UF Researchers Develop Plant-based Technology that Helps Biofuels, May Fight Cancer
Summary posted by Meridian on 3/30/2012
Source: University of Florida (29 March 2012)
Author(s): Robert H. Wells
Researchers at the University of Florida, United States, have developed a plant-based technology that could reduce America’s dependence on foreign oil and may also help treat cancer. The technology involves lignin nanotubes, which can be created in biorefineries from lignin, a plant substance that is a byproduct of bioethanol production. Bioethanol is a renewable alternative to fossil fuel that is created by fermenting sugar. Wilfred Vermerris, an associate professor in the agronomy department and Genetics Institute, said, “We’re looking at biomedical applications whereby these nanotubes are injected in the body,” adding that similar to current carbon nanotubes, the lignin nanotubes could be loaded with cancer-fighting drugs and sent to target specific tumors. The lignin nanotubes are, however, flexible and lack sharp edges - unlike currently used carbon nanotubes – meaning they are expected to have fewer toxicity issues. “It is also much easier to chemically modify the lignin nanotubes so that they can locate their intended targets like homing devices,” he said. Using the lignin nanotubes for a medical purpose could help reduce the cost of biofuel production, adds Vermerris. “By selling the nanotubes for biomedical applications, an additional revenue stream is generated for the biorefinery that can offset some of the processing costs,” he said. “That essentially reduces the price of the fuels and makes them more competitive with petroleum-based fuel.” The team is testing the technology in living cells in the lab as a first step toward testing in humans.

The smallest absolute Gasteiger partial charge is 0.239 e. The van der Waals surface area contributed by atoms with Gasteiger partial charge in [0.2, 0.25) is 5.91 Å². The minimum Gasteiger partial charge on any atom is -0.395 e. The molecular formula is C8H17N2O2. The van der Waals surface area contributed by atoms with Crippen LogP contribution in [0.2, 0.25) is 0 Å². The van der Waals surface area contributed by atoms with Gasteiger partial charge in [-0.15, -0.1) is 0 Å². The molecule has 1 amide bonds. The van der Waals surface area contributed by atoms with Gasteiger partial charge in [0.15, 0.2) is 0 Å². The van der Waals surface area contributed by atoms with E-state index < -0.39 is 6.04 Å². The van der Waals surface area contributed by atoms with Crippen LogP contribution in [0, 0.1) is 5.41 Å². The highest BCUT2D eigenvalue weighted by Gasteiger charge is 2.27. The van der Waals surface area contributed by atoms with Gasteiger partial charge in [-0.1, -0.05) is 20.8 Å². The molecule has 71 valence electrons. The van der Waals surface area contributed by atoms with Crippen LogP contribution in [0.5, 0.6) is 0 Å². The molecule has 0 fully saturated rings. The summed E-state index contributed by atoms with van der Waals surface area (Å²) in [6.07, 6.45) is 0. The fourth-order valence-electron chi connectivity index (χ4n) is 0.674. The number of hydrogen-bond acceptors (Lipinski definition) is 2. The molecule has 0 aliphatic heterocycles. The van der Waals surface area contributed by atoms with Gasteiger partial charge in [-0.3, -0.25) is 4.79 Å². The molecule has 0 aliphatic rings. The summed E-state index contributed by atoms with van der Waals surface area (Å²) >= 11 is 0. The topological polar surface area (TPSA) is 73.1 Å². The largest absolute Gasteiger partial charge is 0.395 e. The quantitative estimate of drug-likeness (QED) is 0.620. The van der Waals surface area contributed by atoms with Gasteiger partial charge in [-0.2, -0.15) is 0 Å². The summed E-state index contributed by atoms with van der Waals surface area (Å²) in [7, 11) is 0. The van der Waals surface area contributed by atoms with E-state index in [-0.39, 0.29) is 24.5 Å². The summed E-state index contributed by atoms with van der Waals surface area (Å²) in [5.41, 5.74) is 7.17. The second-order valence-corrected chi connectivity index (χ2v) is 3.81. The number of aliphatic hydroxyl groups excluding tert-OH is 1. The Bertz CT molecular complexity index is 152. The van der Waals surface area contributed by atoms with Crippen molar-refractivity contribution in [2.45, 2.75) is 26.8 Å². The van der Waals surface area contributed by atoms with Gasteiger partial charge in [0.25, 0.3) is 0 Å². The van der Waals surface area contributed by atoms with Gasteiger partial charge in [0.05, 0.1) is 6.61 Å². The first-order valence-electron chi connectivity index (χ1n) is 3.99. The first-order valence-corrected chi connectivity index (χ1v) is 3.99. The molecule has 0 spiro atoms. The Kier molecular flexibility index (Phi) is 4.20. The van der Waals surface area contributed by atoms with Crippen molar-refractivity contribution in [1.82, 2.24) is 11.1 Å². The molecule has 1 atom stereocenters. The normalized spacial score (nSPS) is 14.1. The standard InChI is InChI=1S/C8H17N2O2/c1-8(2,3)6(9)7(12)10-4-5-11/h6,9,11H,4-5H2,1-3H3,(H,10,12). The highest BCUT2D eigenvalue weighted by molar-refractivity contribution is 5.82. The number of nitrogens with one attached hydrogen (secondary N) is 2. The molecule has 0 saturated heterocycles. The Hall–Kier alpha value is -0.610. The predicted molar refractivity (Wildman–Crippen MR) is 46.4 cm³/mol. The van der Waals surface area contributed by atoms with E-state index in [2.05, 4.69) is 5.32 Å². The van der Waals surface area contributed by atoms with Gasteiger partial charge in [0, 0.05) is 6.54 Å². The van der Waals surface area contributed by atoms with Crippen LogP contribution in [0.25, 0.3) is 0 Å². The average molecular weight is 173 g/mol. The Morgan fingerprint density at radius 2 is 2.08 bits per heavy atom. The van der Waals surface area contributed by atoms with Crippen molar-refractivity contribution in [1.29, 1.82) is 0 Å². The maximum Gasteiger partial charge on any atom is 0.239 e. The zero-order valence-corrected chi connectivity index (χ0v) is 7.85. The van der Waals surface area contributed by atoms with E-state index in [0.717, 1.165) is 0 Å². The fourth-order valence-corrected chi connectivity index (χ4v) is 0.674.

The original article may still be available at http://news.ufl.edu/2012/03/29/nanotech/